The classic symptom of pain or stiffness with the first step out of bed is caused by loading cold weight bearing muscles. Foot Trainer exercises are performed in your bed and will stop this re-injury cycle.
"Use them or lose them " may be a cliché but it is true. Foot and leg extensor muscles are probably the most neglected muscles in our bodies because we take them for granted and many of the traditional exercises ignore them. Foot Trainer Exercises allow you the ability to perform safe, complete and effective exercises that target neglected extensor muscles.
Constant and over use
Your weight bearing flexor muscles are among the most constantly used muscles in the body. When they become injured it is difficult to rest them properly. Occupations or activities that require long periods of standing, walking, running or a sudden increase or change in the duration or intensity places tremendous amounts of force on them. Stronger more flexible muscles can help handle constant and over use.
The natural aging process (sarcopenia) that leads to a gradual loss of muscle mass throughout your body starts at age 30. By age 50 the average person will lose 30% of their muscle mass and 10 % every decade thereafter. It is not surprising that plantar fasciitis is most common in people over 30. You can't stop the aging process however you can slow it down by improving your foot and leg muscles.
Statistics show that women suffer from plantar fasciitis twice as often as men. Women generally have less muscle mass and their footwear is often inappropriate. The increased weight gain with pregnancy may also contribute. These are more reasons why it is important to improve/maintain foot and leg muscles.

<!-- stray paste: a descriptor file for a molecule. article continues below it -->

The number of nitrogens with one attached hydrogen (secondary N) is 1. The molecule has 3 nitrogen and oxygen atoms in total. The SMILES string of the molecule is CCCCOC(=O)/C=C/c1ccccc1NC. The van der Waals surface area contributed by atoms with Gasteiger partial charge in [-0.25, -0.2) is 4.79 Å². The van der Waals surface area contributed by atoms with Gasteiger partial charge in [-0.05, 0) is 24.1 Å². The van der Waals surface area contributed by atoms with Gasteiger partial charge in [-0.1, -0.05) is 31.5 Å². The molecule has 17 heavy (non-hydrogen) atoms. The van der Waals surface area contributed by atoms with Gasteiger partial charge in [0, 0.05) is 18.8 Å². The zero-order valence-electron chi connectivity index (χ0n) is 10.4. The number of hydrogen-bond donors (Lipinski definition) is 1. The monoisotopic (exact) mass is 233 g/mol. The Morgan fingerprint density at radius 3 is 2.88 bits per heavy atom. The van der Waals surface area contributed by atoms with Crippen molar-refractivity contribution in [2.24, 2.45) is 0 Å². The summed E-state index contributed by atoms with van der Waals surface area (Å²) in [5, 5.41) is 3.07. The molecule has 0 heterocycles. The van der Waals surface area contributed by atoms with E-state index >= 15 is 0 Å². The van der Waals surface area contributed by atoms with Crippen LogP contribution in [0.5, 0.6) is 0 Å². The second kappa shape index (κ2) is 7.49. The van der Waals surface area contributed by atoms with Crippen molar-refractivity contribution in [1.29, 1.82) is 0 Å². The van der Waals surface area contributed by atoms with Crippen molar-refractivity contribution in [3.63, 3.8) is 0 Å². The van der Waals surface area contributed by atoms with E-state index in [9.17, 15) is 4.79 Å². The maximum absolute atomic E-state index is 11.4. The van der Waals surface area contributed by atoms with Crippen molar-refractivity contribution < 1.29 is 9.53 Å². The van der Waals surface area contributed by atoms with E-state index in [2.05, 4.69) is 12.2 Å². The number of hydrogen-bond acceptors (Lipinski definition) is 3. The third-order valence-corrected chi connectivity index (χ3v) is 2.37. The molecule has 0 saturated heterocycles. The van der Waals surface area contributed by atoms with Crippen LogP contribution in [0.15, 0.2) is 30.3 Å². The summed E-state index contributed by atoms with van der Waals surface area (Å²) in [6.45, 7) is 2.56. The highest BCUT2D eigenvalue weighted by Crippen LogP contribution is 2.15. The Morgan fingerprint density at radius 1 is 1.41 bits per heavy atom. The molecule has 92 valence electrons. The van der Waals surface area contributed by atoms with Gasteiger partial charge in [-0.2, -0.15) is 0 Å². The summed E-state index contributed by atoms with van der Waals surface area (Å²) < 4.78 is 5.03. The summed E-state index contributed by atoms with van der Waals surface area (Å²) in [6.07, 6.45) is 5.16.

Extra body weight translates into extra stress on your foot and leg muscles, tendons, ligaments and bones. Stronger foot and leg muscles will handle extra body weight more effectively.
Any biomechanical misalignment from your toes to your lower back could cause strain on your feet. Foot Trainer exercises are designed to help improve proper biomechanics.
Shoes that are worn, that don't fit properly or are inappropriate for the activity are can promote PF/FP.
If your body is dehydrated, your muscles, tendons and ligaments will be too. Proper hydration requires 6-8 glasses of spring water per day. For every cup of coffee, soft drink or alcoholic beverage, add 2 additional glasses of spring water.
Whom To See
The first health care provider you should see is your family Doctor for a complete medical examination because plantar fasciitis may be a symptom or a warning of health disorders in other parts of your body. If your diagnosis is plantar fasciitis you may be referred you to a Podiatrist, Physiotherapist or Chiropractor depending on your individual circumstances.
Common plantar fasciitis tests are:
diabetes, degenerative joint diseases, lupus, fibromyalgia, ms, arthritis, lymes disease, parasites, vitamin B12 and C deficiency, thyroid levels, mercury toxicity, candida, adrenal deficiency, structural stress fractures and bone spurs.
A Podiatrist should confirm your Doctor's diagnosis, evaluate your foot and leg biomechanics, advise you of treatment options and help you develop a rehabilitation plan and refer you to physical therapy or a chiropractor if needed.
A physiotherapist should confirm your diagnosis, evaluate and treat your symptoms, develop a rehabilitation plan and teach you correct exercises.
Please refer to Foot Trainer exercises and incorrect exercises.
A Chiropractor should confirm your Doctor's diagnosis and evaluate/correct your foot and leg biomechanics. If you decide to try custom orthotics it makes sense to be in proper alignment before you are fitted.